Samsung is planning to merge its bada operating system with Tizen, the open source operating system it is creating with Intel, the manufacturer revealed at the Consumer Electronics Show in Las Vegas.
In an interview at the show last week, Tae-Jin Kang, senior VP of Samsung’s contents planning team said: ‘We have an effort that will merge bada and Tizen.'
Tizen will show up on ‘at least one to two’ Samsung phones in 2012, Kang confirmed.
The move is seen as part of a wider strategy by Samsung to gain greater control of its own devices and increase the pace of its move into interconnected devices.
When the integration is finished, Tizen will support mobile applications written with bada’s software development kit, including compatibility for previously published bada apps.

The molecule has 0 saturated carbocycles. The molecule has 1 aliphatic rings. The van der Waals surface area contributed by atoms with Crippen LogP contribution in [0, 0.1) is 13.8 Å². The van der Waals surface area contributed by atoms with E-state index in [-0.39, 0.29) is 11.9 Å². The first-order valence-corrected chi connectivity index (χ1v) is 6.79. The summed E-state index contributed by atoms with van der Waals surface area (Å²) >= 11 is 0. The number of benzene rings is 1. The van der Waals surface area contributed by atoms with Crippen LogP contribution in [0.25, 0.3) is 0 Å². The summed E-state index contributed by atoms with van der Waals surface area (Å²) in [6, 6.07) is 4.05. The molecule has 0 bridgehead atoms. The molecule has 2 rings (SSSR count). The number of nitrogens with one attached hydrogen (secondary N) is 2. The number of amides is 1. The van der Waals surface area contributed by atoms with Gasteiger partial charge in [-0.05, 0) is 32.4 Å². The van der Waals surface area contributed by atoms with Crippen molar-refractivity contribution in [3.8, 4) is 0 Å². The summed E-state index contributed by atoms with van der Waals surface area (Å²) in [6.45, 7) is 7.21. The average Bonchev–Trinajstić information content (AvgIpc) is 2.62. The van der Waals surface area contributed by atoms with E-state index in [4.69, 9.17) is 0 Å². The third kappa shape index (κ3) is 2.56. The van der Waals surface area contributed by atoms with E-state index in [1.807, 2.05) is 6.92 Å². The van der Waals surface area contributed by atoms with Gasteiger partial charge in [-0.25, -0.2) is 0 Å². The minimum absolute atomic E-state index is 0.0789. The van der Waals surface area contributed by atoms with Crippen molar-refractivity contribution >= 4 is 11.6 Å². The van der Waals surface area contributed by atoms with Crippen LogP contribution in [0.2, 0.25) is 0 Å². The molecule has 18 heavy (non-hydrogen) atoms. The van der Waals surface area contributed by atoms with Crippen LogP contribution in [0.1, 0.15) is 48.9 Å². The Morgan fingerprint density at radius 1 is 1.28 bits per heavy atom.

Samsung also supports Google’s Android and Microsoft’s Windows Phone operating systems.
However, Google’s planned acquisition of Motorola and Microsoft’s joint venture with Nokia has led some mobile phone manufacturers to question the independence of both operating systems.
Bada phones make up about 2% of the global smartphone market — greater than the share held by Microsoft’s Windows Phone. Samsung has remained committed to its own platform despite the success of its stable of Android phones.
The Tizen project, which incorporates some technology from Intel’s former MeeGo venture with Nokia, was launched in September last year.